South Korea’s won completed its biggest weekly loss since May on concern a weak yen will hurt the nation’s exports, and after the government proposed a tax on securities trading to curb speculative flows. Bonds dropped.
A global currency war seems to be breaking out as monetary easing in Japan drags the yen lower, Ha Sung Keun, a Bank of Korea board member, said Jan. 28 in Seoul. The weak yen will affect Korean exports “after some delay,” Deputy Knowledge Economy Minister Han Jin Hyun said today. Global funds cut their holdings of the nation’s stocks for a seventh day, the longest run of reductions since November, exchange data show. Net sales totaled $1.7 billion in January, the most since May.
“The won’s drop this week was largely due to fear stoked by the expectation that the yen would erode the competitiveness of Korea,” said Wai Ho Leong, a Singapore-based economist at Barclays Plc. “The mention of a transaction tax on currency trading accentuated the fear factor in the market.”
The currency fell 2.1 percent this week to 1,097.38 per dollar in Seoul, according to data compiled by Bloomberg. It was 0.8 percent weaker on the day, having risen as much as 0.2 percent earlier following the release of better-than-expected export data for January. The yen fell 1.4 percent in the past five days, set for a 12th weekly loss.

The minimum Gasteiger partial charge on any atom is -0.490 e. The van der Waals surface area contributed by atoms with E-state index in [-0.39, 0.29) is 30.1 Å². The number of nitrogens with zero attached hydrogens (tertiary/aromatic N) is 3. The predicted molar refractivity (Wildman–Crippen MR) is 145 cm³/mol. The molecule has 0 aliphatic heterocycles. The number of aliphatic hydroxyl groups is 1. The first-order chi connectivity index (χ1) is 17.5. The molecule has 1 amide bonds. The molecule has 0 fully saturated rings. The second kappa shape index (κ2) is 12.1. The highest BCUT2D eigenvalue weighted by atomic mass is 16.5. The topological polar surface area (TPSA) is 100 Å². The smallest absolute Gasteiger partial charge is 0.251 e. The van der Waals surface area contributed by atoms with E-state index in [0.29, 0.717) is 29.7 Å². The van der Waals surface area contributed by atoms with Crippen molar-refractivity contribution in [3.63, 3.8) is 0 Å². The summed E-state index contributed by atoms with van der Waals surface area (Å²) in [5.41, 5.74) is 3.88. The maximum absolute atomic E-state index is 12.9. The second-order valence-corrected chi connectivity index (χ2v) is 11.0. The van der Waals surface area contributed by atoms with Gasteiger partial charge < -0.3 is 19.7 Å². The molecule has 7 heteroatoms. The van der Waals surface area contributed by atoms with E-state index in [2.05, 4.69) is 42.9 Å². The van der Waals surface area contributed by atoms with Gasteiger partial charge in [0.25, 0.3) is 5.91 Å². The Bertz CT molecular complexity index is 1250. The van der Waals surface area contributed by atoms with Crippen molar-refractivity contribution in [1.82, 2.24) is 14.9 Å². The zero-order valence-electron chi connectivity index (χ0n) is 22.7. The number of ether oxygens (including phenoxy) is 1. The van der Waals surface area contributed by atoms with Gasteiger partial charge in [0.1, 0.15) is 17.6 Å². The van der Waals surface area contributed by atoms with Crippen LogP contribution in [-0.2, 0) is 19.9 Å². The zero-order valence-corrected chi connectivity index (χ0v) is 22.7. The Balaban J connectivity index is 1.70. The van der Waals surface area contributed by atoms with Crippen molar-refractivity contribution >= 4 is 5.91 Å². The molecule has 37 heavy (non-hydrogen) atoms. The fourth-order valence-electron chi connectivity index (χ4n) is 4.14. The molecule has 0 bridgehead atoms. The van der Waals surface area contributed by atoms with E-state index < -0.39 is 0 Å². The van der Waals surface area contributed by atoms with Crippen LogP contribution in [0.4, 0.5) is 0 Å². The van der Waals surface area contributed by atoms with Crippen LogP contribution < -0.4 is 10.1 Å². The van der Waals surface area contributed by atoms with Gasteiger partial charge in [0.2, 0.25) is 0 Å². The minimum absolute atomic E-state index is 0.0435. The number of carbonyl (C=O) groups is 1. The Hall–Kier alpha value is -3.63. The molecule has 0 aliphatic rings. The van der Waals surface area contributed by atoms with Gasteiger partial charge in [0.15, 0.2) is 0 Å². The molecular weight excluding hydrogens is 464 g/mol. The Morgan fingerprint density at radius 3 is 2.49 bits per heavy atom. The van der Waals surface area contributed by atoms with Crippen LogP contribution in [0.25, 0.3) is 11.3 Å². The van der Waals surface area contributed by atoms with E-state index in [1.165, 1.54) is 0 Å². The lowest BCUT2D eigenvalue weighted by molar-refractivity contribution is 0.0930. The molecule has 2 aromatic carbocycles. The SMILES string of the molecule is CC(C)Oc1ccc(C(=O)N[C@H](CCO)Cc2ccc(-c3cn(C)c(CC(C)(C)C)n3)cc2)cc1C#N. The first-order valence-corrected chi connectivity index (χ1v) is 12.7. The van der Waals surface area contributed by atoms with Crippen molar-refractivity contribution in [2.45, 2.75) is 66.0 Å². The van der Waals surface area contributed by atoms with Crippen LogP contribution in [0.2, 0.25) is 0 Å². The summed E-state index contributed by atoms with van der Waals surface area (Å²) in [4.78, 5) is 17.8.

The government wants to cut the “vicious cycle” in which fast money flows increase the won’s volatility, Deputy Finance Minister Choi Jong Ku said Jan. 30. One-month implied volatility in the currency, a gauge of expected moves in the exchange rate used to price options, rose 197 basis points, or 1.97 percentage points, this week to 8.60 percent. The gauge climbed 34 basis points today.
South Korean exports rose 11.8 percent in January from a year earlier after a revised 5.7 percent decline in December, the government said in a statement today. The median estimate in a Bloomberg News survey was for an 8.9 percent increase. Consumer prices rose 1.5 percent, Statistics Korea said in a separate report, matching the median estimate in a Bloomberg poll.
“People are still quite antsy about the possibility of the finance ministry slapping on additional capital controls,” said Cliff Tan, East Asian head of global markets research at Bank of Tokyo-Mitsubishi UFJ Ltd. in Hong Kong. “And there’s sentiment in the market that dollar-won needs to follow dollar-yen upwards.”
South Korea’s five-year bonds fell for the first week this year. The yield on the 2.75 percent notes due September 2017 climbed eight basis points to 2.90 percent, Korea Exchange prices show. It was up one basis point today.